Donald Sutherland was sure that Animal House (1978) would flop at the box-office, so he turned down a percentage of the gross offer, accepting instead his flat $75,000 fee. Had he opted for the percentage deal he would have picked up between three and four million dollars! The scene in which John Belushi teaches everyone the ‘dirty lyrics’ of The Kingsmen’s hit song of 1963 ‘Louie, Louie’, is based around the FBI’s two-year investigation of the song’s lyrics. Incredible as it may seem to us today, the agency acted on complaints from religious and conservative groups who claimed that ‘profanity and obscenities’ were hidden in the muffled lyrics. Two years and tens of thousands of tax-payers’ money later, it was announced that no obscene words could be found in the song. Not one.
Piper Laurie & Ronald Reagan chatting away from the Louisa (1950) set
Seventeen year-old Piper Laurie made her screen debut in Louisa (1950), playing the daughter of Ronald Reagan’s character. In her 2011 autobiography, Learning to Live Out Loud: A Memoir, she revealed that she lost her virginity to the 39 year-old future US President during the time they were filming. Reagan became her acting mentor and the affair was a serious one for a while. In 1978, 46 year-old Piper (she was married at the time), had a one-night stand with 21 year-old Mel Gibson, her co-star in Tim (1979). She openly wrote of this in her book as well.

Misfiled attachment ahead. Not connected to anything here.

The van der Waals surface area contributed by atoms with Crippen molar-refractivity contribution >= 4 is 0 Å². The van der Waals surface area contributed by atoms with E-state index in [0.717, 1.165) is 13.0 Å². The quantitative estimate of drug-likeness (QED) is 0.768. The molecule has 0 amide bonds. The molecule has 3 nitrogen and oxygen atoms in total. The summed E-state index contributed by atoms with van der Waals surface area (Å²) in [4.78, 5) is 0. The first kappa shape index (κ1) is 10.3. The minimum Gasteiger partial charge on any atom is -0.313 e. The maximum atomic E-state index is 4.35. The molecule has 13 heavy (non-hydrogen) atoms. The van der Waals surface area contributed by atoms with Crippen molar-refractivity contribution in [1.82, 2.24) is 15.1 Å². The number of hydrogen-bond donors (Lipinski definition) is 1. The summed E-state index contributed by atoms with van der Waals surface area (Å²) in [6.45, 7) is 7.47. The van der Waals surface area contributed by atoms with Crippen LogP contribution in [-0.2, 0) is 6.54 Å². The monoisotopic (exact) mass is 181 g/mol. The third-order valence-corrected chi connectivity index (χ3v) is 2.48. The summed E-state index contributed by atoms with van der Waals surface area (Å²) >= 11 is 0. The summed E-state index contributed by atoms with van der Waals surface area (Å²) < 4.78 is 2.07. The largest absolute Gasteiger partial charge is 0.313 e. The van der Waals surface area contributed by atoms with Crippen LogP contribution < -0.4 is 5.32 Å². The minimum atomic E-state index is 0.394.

Millicent ‘Peg’ Entwhistle, the only person to commit suicide by leaping from the Hollywood sign, was born in Port Talbot, Wales in 1908. In April 1927 she met actor Robert Keith in New York City and, just four days later, the smitten couple were married. It was not a good idea for they fought constantly. Keith even tore hair from her head during one altercation and he conveniently neglected to mention he had a six year-old son from a former marriage. They divorced in 1929. Keith would marry again and have a son who would grow up to be the actor Brian Keith, thus making Peg Entwhistle Brian’s step-mother. In 1997, Brian, too, would commit suicide.
Peg’s career was going nowhere in New York, so she set out for Hollywood in April 1932 to make a go of it in the movies. RKO gave her a part in Thirteen Women (1932), her only screen appearance, but most of her performance wound up on the cutting room floor and she became deeply depressed because of it. On 16 September 1932 she penned a note. It read: ‘I am afraid. I am a coward. I am sorry for everything. If I had done this a long time ago, it would have saved a lot of pain. – P.E.’ She then placed the note in her handbag and walked two miles to the Hollywood sign. Once there, she climbed the workman’s ladder at the back of the 50 feet high letter ‘H’, then leapt to her death.
The next morning a female hiker found her handbag and, soon afterwards, Peg’s broken body farther down the hillside. Not wishing to get involved, the woman collected the dead girl’s purse, shoes and jacket, took them to the Hollywood Police Station, and carefully laid them on the front doorstep. Then she placed an anonymous call and faded away. Peg was cremated and her ashes sent to the family plot in Cincinnati. A few days later, so the story goes, a letter arrived at the dead girl’s former place of residence, asking her to star in a new play about a woman driven to suicide. There is no evidence to support this story which appears to be nothing more than an urban legend.